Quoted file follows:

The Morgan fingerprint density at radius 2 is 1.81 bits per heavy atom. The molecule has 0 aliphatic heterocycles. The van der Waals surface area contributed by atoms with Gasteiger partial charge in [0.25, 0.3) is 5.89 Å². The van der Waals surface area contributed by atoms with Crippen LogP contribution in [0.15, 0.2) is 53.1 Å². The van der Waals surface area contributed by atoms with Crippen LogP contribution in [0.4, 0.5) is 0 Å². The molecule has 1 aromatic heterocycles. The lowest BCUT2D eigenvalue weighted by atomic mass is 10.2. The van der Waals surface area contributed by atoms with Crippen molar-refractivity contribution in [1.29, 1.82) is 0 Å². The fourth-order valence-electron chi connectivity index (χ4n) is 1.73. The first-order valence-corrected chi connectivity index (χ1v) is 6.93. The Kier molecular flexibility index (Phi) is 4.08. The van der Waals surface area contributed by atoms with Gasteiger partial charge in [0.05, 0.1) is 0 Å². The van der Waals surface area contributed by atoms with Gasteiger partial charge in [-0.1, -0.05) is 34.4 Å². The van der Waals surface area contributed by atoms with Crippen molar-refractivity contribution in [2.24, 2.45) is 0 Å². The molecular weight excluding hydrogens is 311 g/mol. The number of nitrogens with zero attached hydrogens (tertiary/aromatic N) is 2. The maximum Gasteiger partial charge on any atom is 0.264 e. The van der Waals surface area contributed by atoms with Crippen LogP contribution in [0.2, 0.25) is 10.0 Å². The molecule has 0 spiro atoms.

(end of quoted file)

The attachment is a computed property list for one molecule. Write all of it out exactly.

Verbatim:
The Morgan fingerprint density at radius 2 is 1.81 bits per heavy atom. The molecule has 0 aliphatic heterocycles. The van der Waals surface area contributed by atoms with Gasteiger partial charge in [0.25, 0.3) is 5.89 Å². The van der Waals surface area contributed by atoms with Crippen LogP contribution in [0.15, 0.2) is 53.1 Å². The van der Waals surface area contributed by atoms with Crippen LogP contribution in [0.4, 0.5) is 0 Å². The molecule has 1 aromatic heterocycles. The lowest BCUT2D eigenvalue weighted by atomic mass is 10.2. The van der Waals surface area contributed by atoms with Crippen molar-refractivity contribution in [1.29, 1.82) is 0 Å². The fourth-order valence-electron chi connectivity index (χ4n) is 1.73. The first-order valence-corrected chi connectivity index (χ1v) is 6.93. The Kier molecular flexibility index (Phi) is 4.08. The van der Waals surface area contributed by atoms with Gasteiger partial charge in [0.05, 0.1) is 0 Å². The van der Waals surface area contributed by atoms with Gasteiger partial charge in [-0.1, -0.05) is 34.4 Å². The van der Waals surface area contributed by atoms with Crippen molar-refractivity contribution in [2.24, 2.45) is 0 Å². The molecular weight excluding hydrogens is 311 g/mol. The number of nitrogens with zero attached hydrogens (tertiary/aromatic N) is 2. The maximum Gasteiger partial charge on any atom is 0.264 e. The van der Waals surface area contributed by atoms with Crippen LogP contribution in [0.2, 0.25) is 10.0 Å². The molecule has 0 spiro atoms.